Taking his word for it – Why are we waiting? #3

I think you have trust issues. 

Don’t take it personally. I’m not singling you out, I’m pretty sure most people have trust issues of some sort or another. For some people, it’s that they don’t trust, at least not easily. Perhaps they’ve been hurt in the past, and develop a hardened, ‘me against the world’ attitude. Relationships become full of insecurity and suspicion (you only have to watch Jeremy Kyle’s lie detector tests to see countless examples of this). Other people find they trust too easily, quick to believe each new acquaintance is the hero they’ve been waiting for, and  every new philosophy, self help book or diet is the one that will definitely work, and find themselves disappointed and hurt over and over. Most of us are probably more complex than those two extremes. I, if you’re interested, have a tendency to trust people quickly – happily sharing my life story with anyone who seems nice enough – but am equally quick to doubt people, if my experiences, feelings or insecurities in any way suggest that they might not be as genuine as I thought or might not stay true to their word. 

It’s no secret that Christianity is all about trust. Numerous conversations with a friend of mine about the reasonableness of Christian faith all boiled down to his conclusion that he couldn’t believe in something “just because someone said so”, the something in this case being the life, death and resurrection of Jesus, and the someone being the gospel writers. Different Christian traditions might prioritise different reasons for having faith, but it usually seems to come down to “because someone said so” – whether that someone is Biblical authors, early church theologians, Christians we know, or a voice inside ourselves – Christian faith comes down to trusting someone that their message is true. When we talk about having reasonable faith then, a large part of what we mean is that we have good reason for trusting those people. So my conversations with that friend turned to when it might be reasonable to believe something just because someone said so. 

The season of advent, as well as looking forward to Christmas and the birth of Christ, is a time to look forward to his coming again one day. That he would return as judge of the whole world, to finally put an end to evil and to fully bring in God’s kingdom on a renewed earth with no more pain and suffering, is a huge promise. If I really believe it, it should have a dramatic effect on the way I live my life now. I want to think more about the effects of that promise on life in the waiting room, but I’ll leave those thoughts for another post, because for now, I need to go  back to those reasons for trusting what someone says. If I’m going to let this particular promise change every aspect of my life, I need to be sure that I can take Jesus at his word on this one. So, here are my top five reasons for taking someone at their word:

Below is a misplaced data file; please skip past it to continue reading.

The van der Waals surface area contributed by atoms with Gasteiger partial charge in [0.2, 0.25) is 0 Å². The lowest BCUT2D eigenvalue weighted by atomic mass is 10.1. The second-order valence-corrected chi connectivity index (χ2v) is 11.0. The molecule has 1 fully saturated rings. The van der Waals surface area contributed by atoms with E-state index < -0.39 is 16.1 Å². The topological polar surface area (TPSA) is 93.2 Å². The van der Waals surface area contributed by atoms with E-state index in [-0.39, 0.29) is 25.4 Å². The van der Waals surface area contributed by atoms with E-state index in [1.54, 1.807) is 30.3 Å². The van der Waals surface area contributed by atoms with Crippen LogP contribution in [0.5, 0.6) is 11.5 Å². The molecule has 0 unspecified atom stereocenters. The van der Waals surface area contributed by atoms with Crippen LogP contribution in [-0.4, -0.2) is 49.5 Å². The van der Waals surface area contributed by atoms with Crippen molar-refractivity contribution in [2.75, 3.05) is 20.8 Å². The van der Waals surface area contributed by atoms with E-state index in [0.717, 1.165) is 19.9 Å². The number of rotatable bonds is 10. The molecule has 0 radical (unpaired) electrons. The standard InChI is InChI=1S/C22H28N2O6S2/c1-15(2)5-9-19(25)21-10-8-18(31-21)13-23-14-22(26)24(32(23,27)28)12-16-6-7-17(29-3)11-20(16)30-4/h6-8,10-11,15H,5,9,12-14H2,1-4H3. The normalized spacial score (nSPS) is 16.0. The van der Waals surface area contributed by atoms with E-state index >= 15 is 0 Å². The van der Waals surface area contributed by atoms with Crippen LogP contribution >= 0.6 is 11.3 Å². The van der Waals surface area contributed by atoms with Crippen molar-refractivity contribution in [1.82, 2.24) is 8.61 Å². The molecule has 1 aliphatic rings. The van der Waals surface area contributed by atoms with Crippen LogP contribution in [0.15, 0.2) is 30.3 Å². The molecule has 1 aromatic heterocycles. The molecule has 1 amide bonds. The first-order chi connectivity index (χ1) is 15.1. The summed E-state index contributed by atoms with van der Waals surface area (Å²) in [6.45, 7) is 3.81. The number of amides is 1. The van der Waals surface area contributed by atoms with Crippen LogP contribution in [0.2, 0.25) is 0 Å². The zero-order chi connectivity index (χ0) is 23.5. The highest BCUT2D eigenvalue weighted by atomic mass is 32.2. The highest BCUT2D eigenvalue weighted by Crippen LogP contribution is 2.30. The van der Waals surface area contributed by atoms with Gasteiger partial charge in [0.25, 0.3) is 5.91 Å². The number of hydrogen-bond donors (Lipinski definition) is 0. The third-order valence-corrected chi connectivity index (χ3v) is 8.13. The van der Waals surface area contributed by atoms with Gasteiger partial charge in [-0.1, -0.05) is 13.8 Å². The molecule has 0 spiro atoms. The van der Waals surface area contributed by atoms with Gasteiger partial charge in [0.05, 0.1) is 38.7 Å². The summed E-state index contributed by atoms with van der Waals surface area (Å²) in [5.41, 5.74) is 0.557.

5. What they say is reasonable and realistic. 
The first thing I’d do is assess whether what someone is saying makes sense, not “pie in the sky” as my mother calls it. Are they promising me money that I know they don’t have? Are they promising to make the impossible happen? Or are they telling me something which actually, I find remotely credible? In the case of Jesus promising that he’ll return as judge and king, I’d say it would make little sense for anyone else to have said – but if Jesus really is the Son of God, which on the basis of the evidence I’ve looked at I believe he is, then it makes some sense that he is not done with this world but will return to finish his work and set it right. 

4. The testimony of others agrees. 
When an offer seems to good to be true, or I sense a scam on the internet, the first thing I usually do is Google it. There are forums all over the place where bargain hunters either bear witness to a money off voucher that really did work, or report scams so that others don’t fall into the same trap. Of course, herd mentality is exactly what leads whole groups of people to fall victim to hoaxes, all believing because people around them did, but considering the thought out opinions of other people we trust can still be used as a helpful guide. For me, the number of highly intelligent people who have thought about, written about, questioned and yet firmly believed in the promise that Jesus will return over the last 2000 years is reassuring. I know a fair few less intelligent, gullible types have believed it too, but that doesn’t invalidate the rational thinking of the others! As I look around me now, the faith of my family and friends who I respect and trust gives me reason to think there must be at least some grounds for believing this promise. 

3. There is evidence of previous promise-keeping form.
It’s hard to keep believing the same promise over and over, when you’ve been let down. The words which used to gain your trust become meaningless when prefaced with “This time, I really promise…” We rely on past form to help us know whether to trust a promise again. On the flip side then, if a promise has been kept in the past, it’s much easier to trust that it will be kept again. When it comes to promises and predictions about himself, Jesus has good form. He told his disciples that he would be rejected and killed – less of a promise than a preparatory warning – which turned out to be absolutely true, down to every detail. More than that, he promised that he’d be raised from the dead and again, according to the evidence we have, and the failure of any other theory to explain the evidence satisfactorily, I’m convinced that Jesus also kept this promise. In my personal experience, I’ve found that every promise Jesus made to his followers has been true in my life – so it makes sense to trust in this big promise too.